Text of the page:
Exoplanet eclipsing parent star detected for 1st time
Astronomers have for the first time, through X-ray observations, detected an exoplanet passing in front of its parent star.
Washington: Astronomers have for the first time, through X-ray observations, detected an exoplanet passing in front of its parent star.
An advantageous alignment of a planet and its parent star in the system HD 189733, which is 63 light-years from Earth, enabled NASA`s Chandra X-ray Observatory and the European Space Agency`s XMM Newton Observatory to observe a dip in X-ray intensity as the planet transited the star.
"Thousands of planet candidates have been seen to transit in only optical light," Katja Poppenhaeger of the Harvard-Smithsonian Center for Astrophysics (CfA) in Cambridge, Mass., who led a new study, said.
"Finally being able to study one in X-rays is important because it reveals new information about the properties of an exoplanet," the researcher said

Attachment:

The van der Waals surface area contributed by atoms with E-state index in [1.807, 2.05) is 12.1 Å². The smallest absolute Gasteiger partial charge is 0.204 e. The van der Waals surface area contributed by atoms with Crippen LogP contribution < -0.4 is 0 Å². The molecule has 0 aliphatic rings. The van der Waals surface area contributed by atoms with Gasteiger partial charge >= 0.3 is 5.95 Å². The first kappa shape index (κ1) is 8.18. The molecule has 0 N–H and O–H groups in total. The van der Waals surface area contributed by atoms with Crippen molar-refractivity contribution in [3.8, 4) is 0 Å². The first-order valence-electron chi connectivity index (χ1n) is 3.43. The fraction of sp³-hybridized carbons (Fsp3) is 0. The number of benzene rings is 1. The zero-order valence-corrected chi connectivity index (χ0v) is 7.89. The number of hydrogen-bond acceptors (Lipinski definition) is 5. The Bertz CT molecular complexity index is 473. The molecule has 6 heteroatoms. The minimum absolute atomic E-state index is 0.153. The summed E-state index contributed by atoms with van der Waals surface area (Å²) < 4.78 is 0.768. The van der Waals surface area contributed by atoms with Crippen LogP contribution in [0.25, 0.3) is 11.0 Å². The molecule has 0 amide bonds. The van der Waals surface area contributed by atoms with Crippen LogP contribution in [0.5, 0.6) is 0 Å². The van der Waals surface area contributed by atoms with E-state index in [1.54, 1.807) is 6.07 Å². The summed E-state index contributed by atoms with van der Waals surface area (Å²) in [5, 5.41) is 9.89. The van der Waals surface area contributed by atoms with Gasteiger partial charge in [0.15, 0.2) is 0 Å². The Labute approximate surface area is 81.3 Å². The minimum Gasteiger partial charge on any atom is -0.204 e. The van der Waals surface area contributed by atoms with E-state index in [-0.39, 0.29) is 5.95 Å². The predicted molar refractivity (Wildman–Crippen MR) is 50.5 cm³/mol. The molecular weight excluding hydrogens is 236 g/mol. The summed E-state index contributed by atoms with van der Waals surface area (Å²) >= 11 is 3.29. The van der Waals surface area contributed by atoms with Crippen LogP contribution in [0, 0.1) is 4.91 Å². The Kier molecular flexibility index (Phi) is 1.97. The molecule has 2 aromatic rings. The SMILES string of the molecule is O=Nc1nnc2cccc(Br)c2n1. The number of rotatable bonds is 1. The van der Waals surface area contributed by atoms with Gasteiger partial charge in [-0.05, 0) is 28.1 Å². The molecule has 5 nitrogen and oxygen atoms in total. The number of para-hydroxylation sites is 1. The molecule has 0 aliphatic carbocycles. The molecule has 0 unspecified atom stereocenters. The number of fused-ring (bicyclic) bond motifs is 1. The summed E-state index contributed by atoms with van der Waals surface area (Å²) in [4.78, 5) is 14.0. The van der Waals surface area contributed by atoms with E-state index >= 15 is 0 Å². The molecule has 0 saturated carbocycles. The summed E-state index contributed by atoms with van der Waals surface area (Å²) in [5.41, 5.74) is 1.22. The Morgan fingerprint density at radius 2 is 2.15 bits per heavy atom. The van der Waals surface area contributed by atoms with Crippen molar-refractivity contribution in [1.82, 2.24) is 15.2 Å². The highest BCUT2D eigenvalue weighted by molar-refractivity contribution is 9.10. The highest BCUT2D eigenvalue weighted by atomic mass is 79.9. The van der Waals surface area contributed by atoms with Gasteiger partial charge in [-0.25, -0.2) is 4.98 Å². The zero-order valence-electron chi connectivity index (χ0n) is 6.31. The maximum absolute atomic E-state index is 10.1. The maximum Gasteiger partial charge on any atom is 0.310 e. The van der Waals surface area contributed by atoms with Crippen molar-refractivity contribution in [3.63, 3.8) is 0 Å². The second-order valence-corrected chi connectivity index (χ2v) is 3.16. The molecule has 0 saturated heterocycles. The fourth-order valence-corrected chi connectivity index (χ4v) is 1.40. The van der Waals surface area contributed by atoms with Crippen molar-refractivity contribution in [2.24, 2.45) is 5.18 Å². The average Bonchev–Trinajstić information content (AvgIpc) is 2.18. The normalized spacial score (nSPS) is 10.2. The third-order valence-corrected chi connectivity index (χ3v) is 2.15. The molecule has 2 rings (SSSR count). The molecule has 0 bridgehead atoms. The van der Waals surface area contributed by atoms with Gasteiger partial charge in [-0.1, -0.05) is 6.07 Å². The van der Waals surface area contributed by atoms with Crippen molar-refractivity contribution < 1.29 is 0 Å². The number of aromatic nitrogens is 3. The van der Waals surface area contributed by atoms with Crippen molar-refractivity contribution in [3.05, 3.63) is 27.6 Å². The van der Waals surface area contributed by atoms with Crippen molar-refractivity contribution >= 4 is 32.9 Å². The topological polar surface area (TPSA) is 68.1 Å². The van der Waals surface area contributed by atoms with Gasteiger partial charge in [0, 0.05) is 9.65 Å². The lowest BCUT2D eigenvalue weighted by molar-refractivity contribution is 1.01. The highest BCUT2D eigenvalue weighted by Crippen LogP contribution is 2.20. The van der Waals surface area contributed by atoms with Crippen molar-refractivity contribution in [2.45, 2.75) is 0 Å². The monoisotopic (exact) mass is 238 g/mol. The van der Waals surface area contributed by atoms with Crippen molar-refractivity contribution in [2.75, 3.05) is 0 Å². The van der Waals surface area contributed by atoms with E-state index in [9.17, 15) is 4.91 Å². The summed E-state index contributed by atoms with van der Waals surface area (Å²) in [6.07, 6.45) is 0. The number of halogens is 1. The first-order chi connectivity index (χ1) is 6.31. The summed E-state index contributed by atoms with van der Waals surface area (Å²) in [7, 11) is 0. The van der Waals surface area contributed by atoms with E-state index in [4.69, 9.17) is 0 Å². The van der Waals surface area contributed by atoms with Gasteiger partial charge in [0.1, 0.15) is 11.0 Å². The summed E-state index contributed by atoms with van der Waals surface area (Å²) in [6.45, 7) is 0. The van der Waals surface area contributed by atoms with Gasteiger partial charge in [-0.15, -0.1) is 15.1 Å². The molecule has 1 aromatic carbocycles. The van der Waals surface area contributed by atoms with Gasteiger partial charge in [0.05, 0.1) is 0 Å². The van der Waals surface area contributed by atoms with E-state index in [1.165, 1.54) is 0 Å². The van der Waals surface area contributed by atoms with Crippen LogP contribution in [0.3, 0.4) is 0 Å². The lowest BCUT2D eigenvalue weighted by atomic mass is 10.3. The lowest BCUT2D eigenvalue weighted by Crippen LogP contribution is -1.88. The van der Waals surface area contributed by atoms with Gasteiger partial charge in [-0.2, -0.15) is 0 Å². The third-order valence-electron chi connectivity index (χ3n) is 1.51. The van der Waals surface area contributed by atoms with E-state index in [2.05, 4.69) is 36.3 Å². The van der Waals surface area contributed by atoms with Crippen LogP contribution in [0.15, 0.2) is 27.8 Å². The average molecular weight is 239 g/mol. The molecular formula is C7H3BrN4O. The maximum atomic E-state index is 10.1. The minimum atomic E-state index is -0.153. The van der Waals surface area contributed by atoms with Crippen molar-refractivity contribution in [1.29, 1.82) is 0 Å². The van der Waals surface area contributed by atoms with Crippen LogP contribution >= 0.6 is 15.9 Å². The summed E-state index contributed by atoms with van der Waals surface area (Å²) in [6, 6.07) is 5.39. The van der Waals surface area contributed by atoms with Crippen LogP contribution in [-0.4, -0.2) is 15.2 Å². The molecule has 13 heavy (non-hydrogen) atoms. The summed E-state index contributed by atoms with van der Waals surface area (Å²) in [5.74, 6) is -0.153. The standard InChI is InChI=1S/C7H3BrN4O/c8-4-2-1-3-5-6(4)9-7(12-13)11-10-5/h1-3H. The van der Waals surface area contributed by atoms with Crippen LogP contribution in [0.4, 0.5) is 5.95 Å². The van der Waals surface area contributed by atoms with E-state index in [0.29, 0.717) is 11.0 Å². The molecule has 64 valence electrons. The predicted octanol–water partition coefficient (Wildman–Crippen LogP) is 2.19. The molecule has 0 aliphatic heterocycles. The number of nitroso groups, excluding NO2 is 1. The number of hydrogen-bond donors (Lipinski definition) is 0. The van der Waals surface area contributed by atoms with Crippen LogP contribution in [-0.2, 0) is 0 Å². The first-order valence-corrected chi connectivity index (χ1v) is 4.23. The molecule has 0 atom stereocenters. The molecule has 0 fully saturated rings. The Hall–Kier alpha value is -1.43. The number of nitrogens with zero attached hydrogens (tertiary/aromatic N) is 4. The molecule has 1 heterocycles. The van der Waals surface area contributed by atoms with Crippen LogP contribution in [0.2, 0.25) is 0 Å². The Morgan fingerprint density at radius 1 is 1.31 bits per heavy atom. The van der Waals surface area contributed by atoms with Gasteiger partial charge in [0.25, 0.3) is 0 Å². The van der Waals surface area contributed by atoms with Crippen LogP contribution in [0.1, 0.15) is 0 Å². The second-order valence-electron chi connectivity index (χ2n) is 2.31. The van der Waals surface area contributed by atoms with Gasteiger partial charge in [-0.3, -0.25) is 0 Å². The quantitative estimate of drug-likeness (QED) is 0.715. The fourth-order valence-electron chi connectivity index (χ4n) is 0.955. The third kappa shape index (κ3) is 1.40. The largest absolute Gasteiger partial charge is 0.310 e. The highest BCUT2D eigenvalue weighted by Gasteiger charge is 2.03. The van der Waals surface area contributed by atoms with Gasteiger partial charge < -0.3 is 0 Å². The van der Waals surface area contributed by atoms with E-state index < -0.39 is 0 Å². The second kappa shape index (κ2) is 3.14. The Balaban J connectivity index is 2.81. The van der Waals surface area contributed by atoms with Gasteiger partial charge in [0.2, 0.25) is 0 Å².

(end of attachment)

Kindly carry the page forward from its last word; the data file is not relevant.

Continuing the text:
The team used Chandra to observe six transits and data from XMM Newton observations of one.
The planet, known as HD 189733b, is a hot Jupiter, meaning it is similar in size to Jupiter in our solar system but in very close orbit around its star.
HD 189733b is more than 30 times closer to its star than Earth is to the Sun. It orbits the star once every 2.2 days.
HD 189733b is the closest hot Jupiter to Earth, which makes it a prime target for astronomers who want to learn more about this type of exoplanet and the atmosphere around it.
They have used NASA`s Kepler space telescope to study it at optical wavelengths, and NASA`s Hubble Space Telescope to confirm it is blue in color as a result of the preferential scattering of blue light by silicate particles in its atmosphere.
The study with Chandra and XMM Newton has revealed clues to the size of the planet`s atmosphere.
The spacecraft saw light decreasing during the transits.
The decrease in X-ray light was three times greater than the corresponding decrease in optical light. he findings are set to be published in The Astrophysical Journal.